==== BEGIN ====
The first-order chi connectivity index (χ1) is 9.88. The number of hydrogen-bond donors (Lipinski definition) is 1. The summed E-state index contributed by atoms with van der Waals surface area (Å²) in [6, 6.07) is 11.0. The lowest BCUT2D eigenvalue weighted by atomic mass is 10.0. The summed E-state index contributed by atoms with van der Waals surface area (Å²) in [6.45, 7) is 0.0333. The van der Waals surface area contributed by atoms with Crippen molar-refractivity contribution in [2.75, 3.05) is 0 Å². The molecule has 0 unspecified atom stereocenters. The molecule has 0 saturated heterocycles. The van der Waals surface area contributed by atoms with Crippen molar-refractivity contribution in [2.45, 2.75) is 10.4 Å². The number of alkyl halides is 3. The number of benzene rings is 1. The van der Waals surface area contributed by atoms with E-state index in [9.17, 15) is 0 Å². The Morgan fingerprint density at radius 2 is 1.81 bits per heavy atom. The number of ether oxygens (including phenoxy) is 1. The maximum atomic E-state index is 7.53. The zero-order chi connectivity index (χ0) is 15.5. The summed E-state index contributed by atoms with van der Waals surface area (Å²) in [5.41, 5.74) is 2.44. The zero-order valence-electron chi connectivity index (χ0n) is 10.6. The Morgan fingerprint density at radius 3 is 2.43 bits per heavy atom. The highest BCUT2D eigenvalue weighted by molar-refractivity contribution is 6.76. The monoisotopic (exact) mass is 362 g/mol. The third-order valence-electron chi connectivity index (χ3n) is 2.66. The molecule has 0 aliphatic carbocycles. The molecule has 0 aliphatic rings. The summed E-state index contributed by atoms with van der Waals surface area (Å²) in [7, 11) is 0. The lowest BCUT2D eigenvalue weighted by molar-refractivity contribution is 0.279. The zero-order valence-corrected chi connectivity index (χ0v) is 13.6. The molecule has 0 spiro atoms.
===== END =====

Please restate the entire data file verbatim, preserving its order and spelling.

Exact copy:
The first-order chi connectivity index (χ1) is 9.88. The number of hydrogen-bond donors (Lipinski definition) is 1. The summed E-state index contributed by atoms with van der Waals surface area (Å²) in [6, 6.07) is 11.0. The lowest BCUT2D eigenvalue weighted by atomic mass is 10.0. The summed E-state index contributed by atoms with van der Waals surface area (Å²) in [6.45, 7) is 0.0333. The van der Waals surface area contributed by atoms with Crippen molar-refractivity contribution in [2.75, 3.05) is 0 Å². The molecule has 0 unspecified atom stereocenters. The molecule has 0 saturated heterocycles. The van der Waals surface area contributed by atoms with Crippen molar-refractivity contribution in [2.45, 2.75) is 10.4 Å². The number of alkyl halides is 3. The number of benzene rings is 1. The van der Waals surface area contributed by atoms with E-state index in [9.17, 15) is 0 Å². The Morgan fingerprint density at radius 2 is 1.81 bits per heavy atom. The number of ether oxygens (including phenoxy) is 1. The maximum atomic E-state index is 7.53. The zero-order chi connectivity index (χ0) is 15.5. The summed E-state index contributed by atoms with van der Waals surface area (Å²) in [5.41, 5.74) is 2.44. The zero-order valence-electron chi connectivity index (χ0n) is 10.6. The Morgan fingerprint density at radius 3 is 2.43 bits per heavy atom. The highest BCUT2D eigenvalue weighted by molar-refractivity contribution is 6.76. The monoisotopic (exact) mass is 362 g/mol. The third-order valence-electron chi connectivity index (χ3n) is 2.66. The molecule has 0 aliphatic carbocycles. The molecule has 0 aliphatic rings. The summed E-state index contributed by atoms with van der Waals surface area (Å²) in [7, 11) is 0. The lowest BCUT2D eigenvalue weighted by molar-refractivity contribution is 0.279. The zero-order valence-corrected chi connectivity index (χ0v) is 13.6. The molecule has 0 spiro atoms.